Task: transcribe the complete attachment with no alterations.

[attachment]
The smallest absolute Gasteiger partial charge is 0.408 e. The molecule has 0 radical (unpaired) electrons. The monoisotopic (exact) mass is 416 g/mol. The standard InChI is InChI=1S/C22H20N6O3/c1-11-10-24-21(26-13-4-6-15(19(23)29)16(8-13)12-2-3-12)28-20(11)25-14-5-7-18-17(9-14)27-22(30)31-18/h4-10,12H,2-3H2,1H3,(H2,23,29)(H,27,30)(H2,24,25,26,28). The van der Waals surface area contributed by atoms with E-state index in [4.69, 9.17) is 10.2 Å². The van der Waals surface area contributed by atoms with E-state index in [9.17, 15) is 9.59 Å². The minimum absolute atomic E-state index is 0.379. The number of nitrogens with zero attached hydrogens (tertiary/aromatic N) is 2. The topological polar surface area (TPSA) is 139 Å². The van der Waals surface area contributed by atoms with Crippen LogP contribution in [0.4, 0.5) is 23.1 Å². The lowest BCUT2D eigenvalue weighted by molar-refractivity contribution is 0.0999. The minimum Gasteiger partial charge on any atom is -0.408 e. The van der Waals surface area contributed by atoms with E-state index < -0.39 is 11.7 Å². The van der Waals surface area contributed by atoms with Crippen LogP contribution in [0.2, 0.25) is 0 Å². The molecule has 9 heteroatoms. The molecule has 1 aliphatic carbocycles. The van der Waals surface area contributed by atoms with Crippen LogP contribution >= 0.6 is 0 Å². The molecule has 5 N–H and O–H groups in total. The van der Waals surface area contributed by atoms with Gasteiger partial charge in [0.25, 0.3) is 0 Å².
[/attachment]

The smallest absolute Gasteiger partial charge is 0.408 e. The molecule has 0 radical (unpaired) electrons. The monoisotopic (exact) mass is 416 g/mol. The standard InChI is InChI=1S/C22H20N6O3/c1-11-10-24-21(26-13-4-6-15(19(23)29)16(8-13)12-2-3-12)28-20(11)25-14-5-7-18-17(9-14)27-22(30)31-18/h4-10,12H,2-3H2,1H3,(H2,23,29)(H,27,30)(H2,24,25,26,28). The van der Waals surface area contributed by atoms with E-state index in [4.69, 9.17) is 10.2 Å². The van der Waals surface area contributed by atoms with E-state index in [9.17, 15) is 9.59 Å². The minimum absolute atomic E-state index is 0.379. The number of nitrogens with zero attached hydrogens (tertiary/aromatic N) is 2. The topological polar surface area (TPSA) is 139 Å². The van der Waals surface area contributed by atoms with Crippen LogP contribution in [0.4, 0.5) is 23.1 Å². The lowest BCUT2D eigenvalue weighted by molar-refractivity contribution is 0.0999. The minimum Gasteiger partial charge on any atom is -0.408 e. The van der Waals surface area contributed by atoms with E-state index < -0.39 is 11.7 Å². The van der Waals surface area contributed by atoms with Crippen LogP contribution in [0.2, 0.25) is 0 Å². The molecule has 9 heteroatoms. The molecule has 1 aliphatic carbocycles. The van der Waals surface area contributed by atoms with Crippen LogP contribution >= 0.6 is 0 Å². The molecule has 5 N–H and O–H groups in total. The van der Waals surface area contributed by atoms with Gasteiger partial charge in [0.25, 0.3) is 0 Å².